NMC Commentary

How Can I Improve My Oral Health?

Oral health – having healthy teeth and gums and a health mouth — is important in itself and the connections to overall are stronger and more numerous than you might expect!  Each of us can improve our oral health by being attentive to it on a daily basis. As the Vermont Department of Health recently shared through the 3-4-50 campaign, research shows that doing so will help us enjoy healthier lives overall, with less risk for chronic disease.

It really is as simple as getting back to basics in order to improve oral health.  The Oral Health Foundations sums up those steps nicely: “Brush your teeth last thing at night and at least one other time during the day with a fluoride toothpaste. Clean in between your teeth at least once a day using interdental brushes or floss. If you use mouthwash don’t use it directly after brushing as you rinse away the fluoride from your toothpaste. Quit smoking to help reduce the chances of tooth staining, gum disease, tooth loss, and in more severe cases mouth cancer. Make sure your toothpaste contains fluoride; it helps strengthen tooth enamel making it more resistant to decay. Change your toothbrush every two to three months or sooner if it becomes worn as it will not clean the teeth properly.”

Taking the time to embrace those healthy habits, in the spirit of RiseVT, is an important step forward towards better overall personal health. There are additional steps you can take that will support you on your path to better oral health.  Make sure you see a dentist and dental hygienist. Just as having an ongoing relationship with a primary care provider is key to your overall health, regular visits with the dentist are important to your oral health.  Their support, expertise, and care can help you maintain what is working well and help detect and address any concerns which may arise.  It makes sense that what we eat directly impacts the health in our mouths.  The Oral Health Foundation shares interesting tips here too. “Chew sugar-free gum after eating or drinking, especially sugary foods, to help protect your teeth and gums in between meals. Wait an hour after eating or drinking anything before brushing as then enamel will be softened and you could be brushing away tiny particles. A varied diet that is rich in vitamins, minerals, and fresh fruit and vegetables can help to prevent gum disease. Finishing a meal with a cube of cheese is a great, and tasty, way to reduce the effect of acids from the foods damaging your teeth.”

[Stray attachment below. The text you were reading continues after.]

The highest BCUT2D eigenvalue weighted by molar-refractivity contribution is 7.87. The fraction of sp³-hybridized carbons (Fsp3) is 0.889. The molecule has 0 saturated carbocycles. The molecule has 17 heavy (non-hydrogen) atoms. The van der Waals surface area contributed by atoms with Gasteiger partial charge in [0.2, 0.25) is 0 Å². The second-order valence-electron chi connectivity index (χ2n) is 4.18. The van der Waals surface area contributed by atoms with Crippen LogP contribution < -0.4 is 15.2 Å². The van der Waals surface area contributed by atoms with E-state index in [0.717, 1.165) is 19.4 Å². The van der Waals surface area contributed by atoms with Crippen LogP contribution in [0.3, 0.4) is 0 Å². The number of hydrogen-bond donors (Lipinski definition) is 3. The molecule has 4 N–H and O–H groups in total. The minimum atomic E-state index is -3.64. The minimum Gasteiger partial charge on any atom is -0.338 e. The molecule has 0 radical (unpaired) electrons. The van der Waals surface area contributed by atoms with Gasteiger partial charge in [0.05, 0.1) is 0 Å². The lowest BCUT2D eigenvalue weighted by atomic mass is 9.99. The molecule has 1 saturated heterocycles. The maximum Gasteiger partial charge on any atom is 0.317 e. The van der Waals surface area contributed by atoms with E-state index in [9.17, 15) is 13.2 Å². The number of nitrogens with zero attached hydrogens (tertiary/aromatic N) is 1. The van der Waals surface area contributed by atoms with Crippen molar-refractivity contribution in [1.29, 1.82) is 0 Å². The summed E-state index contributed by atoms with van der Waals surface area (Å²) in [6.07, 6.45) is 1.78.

How serious is the need for good oral health?  Very. 3-4-50 highlights that three personal behaviors (no physical activity, poor diet, and tobacco use) drive four diseases (cancer, heart disease & stroke, type 2 diabetes, and lung disease) that cause over 50 percent of deaths in Vermont.  In their 3-4-50 materials relating to oral health, VDH says, “Regular dental visits may lead to early detection of decay, gum disease and oral cancer, which can reduce the risk of more expensive dental procedures and improve overall health.”  The tie between tobacco use and oral health problems is remarkable.  VDH material show that “compared to those who have never used tobacco, the odds of losing all teeth was 23x greater for every day tobacco users, 8x greater for some day tobacco users, and 5x greater for former tobacco users.” That is a great reason to quit using tobacco.  Fortunately, free help and support is available to Vermonters who want to quit using tobacco.  Call Chari Andersen in NMC’s Lifestyle Medicine at 524-8480 or visit 802quits.org for more information on fee gum, patches, and lozenges; help in-person, by phone, or online; tips to quit on your own; and more support for your efforts to live tobacco free.

Through RiseVT, so many people in our community are actively embracing healthier lifestyles which contribute improved overall health and well-being. We can each make time for a walk each day to begin to build more physical activity into our lives.  It takes some thought, as we lead hectic lives, but you can do it.  We can each drink more water to reduce the calories we consume and avoid subjecting our teeth to the harm of sugary sweetened beverages.  We can enjoy more fruits and vegetables in the foods we eat and now is a great time to take that step as Vermont’s farms and gardens provide a wonderful bounty.  Join us in rising to a healthier future by visiting www.RiseVT.com, connecting with RiseVT on social media, or joining in on one of our upcoming events highlighted in the newspaper.  As part of your journey to a healthier future, be sure to add in healthier oral health habits – you mouth and your whole body will thank you!

— Jill Berry Bowen, NMC’s Chief Executive Officer